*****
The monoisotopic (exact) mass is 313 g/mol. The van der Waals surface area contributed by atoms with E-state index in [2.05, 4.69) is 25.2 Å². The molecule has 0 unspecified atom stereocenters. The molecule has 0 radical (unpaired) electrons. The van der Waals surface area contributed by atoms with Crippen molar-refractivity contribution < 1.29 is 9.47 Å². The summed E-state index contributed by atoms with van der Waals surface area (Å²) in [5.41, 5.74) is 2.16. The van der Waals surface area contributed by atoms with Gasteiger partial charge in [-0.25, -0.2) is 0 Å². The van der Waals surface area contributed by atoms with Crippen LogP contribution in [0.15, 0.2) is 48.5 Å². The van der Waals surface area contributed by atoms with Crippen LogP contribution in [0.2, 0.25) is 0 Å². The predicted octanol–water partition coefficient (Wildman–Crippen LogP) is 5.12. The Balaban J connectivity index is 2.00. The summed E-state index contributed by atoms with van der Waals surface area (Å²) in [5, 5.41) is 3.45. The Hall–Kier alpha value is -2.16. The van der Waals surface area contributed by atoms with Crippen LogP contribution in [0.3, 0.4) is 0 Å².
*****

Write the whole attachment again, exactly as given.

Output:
The monoisotopic (exact) mass is 313 g/mol. The van der Waals surface area contributed by atoms with E-state index in [2.05, 4.69) is 25.2 Å². The molecule has 0 unspecified atom stereocenters. The molecule has 0 radical (unpaired) electrons. The van der Waals surface area contributed by atoms with Crippen molar-refractivity contribution < 1.29 is 9.47 Å². The summed E-state index contributed by atoms with van der Waals surface area (Å²) in [5.41, 5.74) is 2.16. The van der Waals surface area contributed by atoms with Gasteiger partial charge in [-0.25, -0.2) is 0 Å². The van der Waals surface area contributed by atoms with Crippen LogP contribution in [0.15, 0.2) is 48.5 Å². The van der Waals surface area contributed by atoms with Crippen LogP contribution in [0.2, 0.25) is 0 Å². The predicted octanol–water partition coefficient (Wildman–Crippen LogP) is 5.12. The Balaban J connectivity index is 2.00. The summed E-state index contributed by atoms with van der Waals surface area (Å²) in [5, 5.41) is 3.45. The Hall–Kier alpha value is -2.16. The van der Waals surface area contributed by atoms with Crippen LogP contribution in [0.3, 0.4) is 0 Å².